I thought to snap a picture of the moon, but I

had left my phone inside the house, the moment gone

I knew, and would be broken if I went and came

again out here, beneath the orange tree; the range

of twilight colors, the shift of clouds, all changed,

the grandeur of this moment moon will never be the same


(At my mother’s house, last week we scoured old albums

She said she was amazed at all the pictures with no one

in them, monuments and mountains, wasted ink, common

for now the things she wanted most were family, her children.)


The greatest meal I ever had, I think, was a glass of cool water

On a warm day in summer. Life’s beauty lies in such simple affairs.

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Sonnet #272

The dead leaves and dirty ground will keep the roots

So leave the mess where it is found until the spring

Be patient, for until the music of the frosts unstrings

We never know what swell of song will stomp the boots

What keening winds will come, these broken ruins

Will bear the worst of all these songs to come

And leave beneath the grotesque twisted bones

The sweet of green wrapped up inside the cambium

Be gentle, be patient, leave all the leaves to blow

Allow the stalks to wilt upon the ground

Where fireflies root and salamander stow

Until the rise of sun and heat comes round

There the worms devour and there the toads:

A messiness is living when the symphony resounds!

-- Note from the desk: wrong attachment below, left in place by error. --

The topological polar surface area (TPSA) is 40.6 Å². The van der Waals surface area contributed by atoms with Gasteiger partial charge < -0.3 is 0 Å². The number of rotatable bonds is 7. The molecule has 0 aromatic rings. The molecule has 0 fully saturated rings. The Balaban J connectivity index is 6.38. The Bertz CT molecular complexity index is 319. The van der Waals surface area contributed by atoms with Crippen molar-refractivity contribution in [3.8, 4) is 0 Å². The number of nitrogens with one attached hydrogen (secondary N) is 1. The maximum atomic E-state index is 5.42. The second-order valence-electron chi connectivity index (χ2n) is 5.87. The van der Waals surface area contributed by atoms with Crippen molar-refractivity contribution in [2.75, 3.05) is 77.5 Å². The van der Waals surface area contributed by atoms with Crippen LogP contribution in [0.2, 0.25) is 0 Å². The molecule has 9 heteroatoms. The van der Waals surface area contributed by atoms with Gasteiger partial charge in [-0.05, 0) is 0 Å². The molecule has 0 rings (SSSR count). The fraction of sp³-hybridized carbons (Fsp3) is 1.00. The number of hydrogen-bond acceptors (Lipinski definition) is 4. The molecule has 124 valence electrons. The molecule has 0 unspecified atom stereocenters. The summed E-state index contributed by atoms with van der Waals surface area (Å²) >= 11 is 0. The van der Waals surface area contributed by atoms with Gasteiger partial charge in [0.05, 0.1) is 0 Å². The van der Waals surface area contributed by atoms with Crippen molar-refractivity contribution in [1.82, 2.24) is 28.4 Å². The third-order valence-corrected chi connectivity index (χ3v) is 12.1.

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Sonnet #271

The stone fruits in autumn are an exhaustion

I can understand: They pushed so hard

Into the light, reached every root until exertion

swelled into the bloom of life, a hundred new words

hang from every limb for weeks, and then they break

The wind blows, the dry times come, the storms

And the sun, itself, yawns apart, leans back;

What else can be done but decay a little, let the worms

among the fallen leaves, and let the leaves

we lost become the soil we eat, devouring self

And devouring those we welcome as thieves;

From the outside, we are sleeping, that’s what they tell

But what no one sees is roots reaching, ever creating

The stonefruits and I look snowstorm still, roots reaching

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Sonnet #270

The line between nature and man is easy

There is a trail along the ground and mowers

Come to clear the path, but tractors

Don’t travel into trees, so there, a line you see


It follows us home if we let it, where the line

could be anywhere, hidden behind a fence

In empty flower pots where anything’s presence

Is allowed – spiders and ants and weeds, it’s fine


Let the line fall over the night sheets, where dreams

and possibilities wrestle in the dark, wild places

kept and unkempt, a hidden shadow kingdom

where the eyes look out from darkness, faces

unknown by even us, carry this unknown seams

loosely in the daylight, be vessels for feral graces


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Sonnet #269

All the elders come together, all the young men
and women come, gather where the kings
will stand above the dais, where they ring
the new season of the lord, and we can bend

the ears of heaven with our sacrifices, our prayers
At the very top of lungs, where no king shouts
back and is heard above the din of our voices out
loud, where all the songs we sing are greater

Than all the noise of kings, the cymbals and din
of commanding voices, where no gunfire quells
the fury of the voices, we can shout the bullets down
We can shout them all down, where all is not well
And shout and sing and shout until the bells
of heaven are all that’s greater, and rings the crowns